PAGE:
Using Public Health Stats to Improve Health Care Treatment: Dr. Scott Zeger Presents the Inaugural Dean’s Seminar
November 18, 2019
The United States has the highest health care spending per capita ($1 trillion more than the next highest), and we’re not healthier. Dr. Scott Zeger calls this the “big datum problem with the U.S. Public’s Health.”
Zeger, John C. Malone professor of biostatistics and medicine and former chair of the Department of Biostatistics at Johns Hopkins Bloomberg School of Public Health was the inaugural speaker for the College’s new Dean’s Seminar Series. The series is made possible by a generous gift from an anonymous donor.
Zeger opened his comments by promising to challenge the audience – as faculty and students of an emerging college of public health – because, he said, “this is a unique time and our society depends on you.”
“The unpleasant truth is that we’re spending more on health care and not getting health,” explains Zeger. But, what can we do about it, and specifically, what can public health and medical professionals do about it (in addition to voting)?
First, Zeger said, we must consider what causes this overspending. A larger part of it is due to waste, such as failures of care delivery, failures of care coordination, and overtreatment, which are themselves based on bad decisions. This type of overspending does not improve care, so reducing spending on waste should therefore be prioritized over other actions such as changing benefit structures, payment levels, or eligibility.
This is where Zeger recommends public health and medical professionals work together to bring down the cost of health care. By comparing what we know about an individual to what we know about a population, we can help health care providers make smarter decisions that reduce waste without a negative effect on health.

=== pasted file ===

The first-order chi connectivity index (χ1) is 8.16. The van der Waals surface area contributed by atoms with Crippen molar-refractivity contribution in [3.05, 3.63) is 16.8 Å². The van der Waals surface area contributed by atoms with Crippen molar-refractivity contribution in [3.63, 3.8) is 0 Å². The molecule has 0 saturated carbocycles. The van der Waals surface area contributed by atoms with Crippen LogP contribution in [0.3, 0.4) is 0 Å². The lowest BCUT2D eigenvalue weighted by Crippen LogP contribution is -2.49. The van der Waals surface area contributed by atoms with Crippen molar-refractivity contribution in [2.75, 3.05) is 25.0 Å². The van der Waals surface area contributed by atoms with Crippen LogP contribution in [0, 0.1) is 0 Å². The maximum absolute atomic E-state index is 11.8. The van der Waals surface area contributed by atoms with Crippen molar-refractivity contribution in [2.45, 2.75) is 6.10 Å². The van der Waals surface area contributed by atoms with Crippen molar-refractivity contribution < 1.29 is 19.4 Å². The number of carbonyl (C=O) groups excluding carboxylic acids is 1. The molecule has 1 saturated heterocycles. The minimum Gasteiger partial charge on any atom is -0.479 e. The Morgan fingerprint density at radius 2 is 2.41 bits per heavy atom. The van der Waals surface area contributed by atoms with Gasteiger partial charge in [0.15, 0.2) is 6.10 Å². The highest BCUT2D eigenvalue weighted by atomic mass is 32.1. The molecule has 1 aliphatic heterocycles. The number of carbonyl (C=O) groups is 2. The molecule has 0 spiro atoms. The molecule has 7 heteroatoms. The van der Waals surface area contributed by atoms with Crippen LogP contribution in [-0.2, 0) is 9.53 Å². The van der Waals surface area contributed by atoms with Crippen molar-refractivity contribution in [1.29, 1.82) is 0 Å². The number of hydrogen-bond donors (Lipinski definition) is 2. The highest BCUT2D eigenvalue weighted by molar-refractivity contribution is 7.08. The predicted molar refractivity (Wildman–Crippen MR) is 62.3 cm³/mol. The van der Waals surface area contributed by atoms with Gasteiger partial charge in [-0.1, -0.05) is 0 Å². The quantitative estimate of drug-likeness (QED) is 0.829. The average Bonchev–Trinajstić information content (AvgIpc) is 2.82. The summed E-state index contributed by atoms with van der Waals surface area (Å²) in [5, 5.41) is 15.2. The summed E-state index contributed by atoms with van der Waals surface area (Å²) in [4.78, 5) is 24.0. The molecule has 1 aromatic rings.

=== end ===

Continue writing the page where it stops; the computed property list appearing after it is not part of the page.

They can also work together to build systems that integrate practice, data, and knowledge for better decision-making. Additional changes also must be made, such as creating a new public health business model that financially rewards health—not ineffective health care services.
Zeger shared an example of public health and the medical system working together for better decision-making for treating prostate cancer. Zeger and colleagues found that prostate removal was commonly recommended to patients with prostate tumors, with serious consequences (impotence, incontinence), and that aggressive cancerous tumors were rare and slow growing. They developed a Bayesian hierarchical model—a multi-level statistical model that accounts for uncertainty in the data—to help predict which patients would be more likely to develop an aggressive cancer and therefore be important candidates for prostate removal (vs. irradiation or monitoring). The Precision Medicine Analytics Platform (PMAP) uses this model and presents data from a variety of sources to clinicians in a user-friendly treatment platform, which helps them and their patients make better decisions about treatment.
The Precision Medicine Analytics Platform (PMAP)
Zeger encourages similar work integrating population and individual-level data for clinical decisions. He calls for public health professionals to take responsibility for the success of the health care system and to work with medical professionals to incorporate population-level data in their decision-making.
Zeger likened changing the health system to changing the engine of a 777 while flying over the Atlantic. “We have to bring what we do into alignment with what we think,” he explains. “If you wait around for the medical system to change, it’s going to happen later than it needs to.”
A full video recording is available of Zeger’s presentation for the Dean’s Seminar Series. View the video recording here.